We're not yet going to Code Orange, which is not to say that I wrote yesterday, because I didn't. But I did talk to the editor of the book for which the Mars YA story is being written. One of the (numerous) things that's been hanging me up is a fear that my subject matter might be too "mature" for the intended audience. So, I laid it all out for my editor: my Mars, bereft of men a century after a biowar that destroyed the male population and left the planet quarantined. The female colonists have adapted. We have a society where lesbianism is the normative state, and where heterosexuality dooms one to a life of loneliness and stigma. Women breed via frozen-sperm deliveries from Earth, and also by a complicated parthenogenic process. And this story is about a young girl who is heterosexual. It's just the way she is, despite all the careful social conditioning to insure there will be no straight women, despite genetic engineering, whatever. She's into men, even though she's only ever seen photos and read of them. And, so, what's it like for her? Much to my relief, my editor approved the story concept, so long as I steer clear of any explicit sexual content (which I'd assured him I would).
So...yesterday, I began tearing "XX" apart and rebuilding it another way. It won't be precisely the story I set out to write, because I discovered the narrative structure simply wasn't working. And I've retitled the new incarnation "Romeo and Juliet Go to Mars." Today, I have to make Substantial Progress towards THE END. If I can do that today and for a week thereafter, we can probably avert a Code Orange.
My thanks to everyone who commented yesterday. They were good comments. And I spent much of yesterday mulling over my decision to withdraw from Facebook and Twitter, and I know it was the right decision for me. And very late last night, I was able to put my finger on exactly why neither was working for me (this most applies to Facebook). Thanks to technology that didn't exist only a decade or so ago, you get to watch how it is that I do this thing that I do. You get to watch, and discover what it is like for me. Day after day. You even get to watch for free. And questions are nice, and comments are okay. But I am not blogging to trigger some "meaningful dialogue" with my readers, and I sure as hell don't want (or have time for) arguments. I've been blogging since November 2001, and it's never been about that. And you don't get to try and cheer me up when I'm down, and you don't get to wax ironic or glib if I come across like a mopey old sock. You do not get to try and change the thing you've been allowed to watch. I am glad to have you here, but you're not a part of the process. Those who read this blog are readers, or, if you prefer, observers. And the best observers do not interfere. Think of it as a Prime Directive. This seemed especially difficult for people at Facebook, where I was barraged with constant attempts to "make me feel better," or, worse, people criticizing me for feeling down, for having a hard time with the words, for the fact that I'm not the sort of writer who loves to write, and so forth. Most of those comments were deleted.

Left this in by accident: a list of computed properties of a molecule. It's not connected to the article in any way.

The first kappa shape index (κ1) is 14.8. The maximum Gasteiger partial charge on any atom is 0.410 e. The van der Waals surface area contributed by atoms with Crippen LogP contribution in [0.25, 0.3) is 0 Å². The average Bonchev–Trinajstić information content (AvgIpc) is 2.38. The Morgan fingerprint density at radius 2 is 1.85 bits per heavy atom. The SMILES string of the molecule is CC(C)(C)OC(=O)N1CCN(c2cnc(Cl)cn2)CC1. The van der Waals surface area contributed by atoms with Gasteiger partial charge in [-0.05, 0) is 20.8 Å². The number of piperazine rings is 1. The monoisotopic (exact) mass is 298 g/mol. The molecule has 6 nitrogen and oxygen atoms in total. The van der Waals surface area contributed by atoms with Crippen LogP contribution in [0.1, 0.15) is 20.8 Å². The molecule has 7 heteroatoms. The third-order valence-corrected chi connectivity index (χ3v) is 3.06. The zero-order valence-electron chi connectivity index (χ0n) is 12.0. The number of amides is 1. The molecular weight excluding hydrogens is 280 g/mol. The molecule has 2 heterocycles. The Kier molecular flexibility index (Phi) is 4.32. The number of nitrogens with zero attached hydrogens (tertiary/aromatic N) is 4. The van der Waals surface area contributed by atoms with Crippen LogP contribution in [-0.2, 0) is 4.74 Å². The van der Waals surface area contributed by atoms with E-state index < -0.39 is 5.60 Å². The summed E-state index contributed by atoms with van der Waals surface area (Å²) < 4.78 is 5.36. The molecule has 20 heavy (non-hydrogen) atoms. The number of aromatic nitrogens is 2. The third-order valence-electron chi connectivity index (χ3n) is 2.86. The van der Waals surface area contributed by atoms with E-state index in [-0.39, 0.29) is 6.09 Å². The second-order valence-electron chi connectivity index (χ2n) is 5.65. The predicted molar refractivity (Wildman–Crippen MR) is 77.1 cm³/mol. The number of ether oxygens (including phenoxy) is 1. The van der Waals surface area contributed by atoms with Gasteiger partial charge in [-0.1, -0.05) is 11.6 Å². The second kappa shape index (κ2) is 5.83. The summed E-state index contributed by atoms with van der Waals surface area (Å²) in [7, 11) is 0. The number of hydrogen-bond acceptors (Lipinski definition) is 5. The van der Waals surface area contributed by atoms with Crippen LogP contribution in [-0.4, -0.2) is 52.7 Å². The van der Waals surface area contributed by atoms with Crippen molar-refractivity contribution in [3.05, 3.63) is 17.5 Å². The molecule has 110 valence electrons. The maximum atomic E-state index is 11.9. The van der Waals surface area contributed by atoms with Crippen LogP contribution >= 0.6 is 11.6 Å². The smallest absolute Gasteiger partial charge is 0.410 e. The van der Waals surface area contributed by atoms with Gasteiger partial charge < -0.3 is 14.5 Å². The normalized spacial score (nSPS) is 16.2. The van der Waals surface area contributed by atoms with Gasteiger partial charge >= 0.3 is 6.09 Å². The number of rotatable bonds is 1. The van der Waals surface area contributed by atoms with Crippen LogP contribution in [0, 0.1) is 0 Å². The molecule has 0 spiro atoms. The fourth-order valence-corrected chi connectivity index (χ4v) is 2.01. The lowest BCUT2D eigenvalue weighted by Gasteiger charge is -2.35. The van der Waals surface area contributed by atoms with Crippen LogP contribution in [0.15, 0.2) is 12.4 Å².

I'd post, "No words today. No words at all." And someone would shoot back, "IDK I count seven LOL." Or something even less helpful (though more articulate), like "...if writing's such a painful burden, walk away and find something else to do." Um, yeah. Anyway, this is the sort of shit makes me want to torture soccer moms and cheerleaders with rusty 19th-Century surgical instruments (oh, okay; I always want to do that, regardless). So, yeah...watch, but don't try to redirect the flow to match the way you think things ought to be going, and don't try to make a happy camper of me. I have invited you here to watch, not to change me. Very, very simple equation.
Last night, we watched Baz Luhrmann's Romeo + Juliet (1996), and I discovered it's a much, much better film than I gave it credit for being when I saw it in the theater. I think, the first time I saw it, I simply didn't know how to watch it. Falling in love with Luhrmann's Moulin Rouge! seems to have changed that. Anyway, it was sort of research for my Mars story. I may also mark yesterday as the day that I started smoking again. This happens every now and then, and it rarely lasts for very long. I have the apparently freakish ability to quit with no difficulty whatsoever. But the stress of the last few months made it pretty inevitable. Very late, we watched an episode of No Reservations, in which Anthony Bourdain made me want to eat all of New York City.
And here's something I thought I'd try. Deskscapes. Photos I took this morning of my workspace. This is pretty much what it looks like at the beginning of every day (a little dustier than usual):
The dodo and the platypus!
The little Cthulhu that squats atop my iMac, assuring me that I can make it through another day, because very soon, all humanity will die screaming.
All photographs Copyright © 2009 by Caitlín R. Kiernan.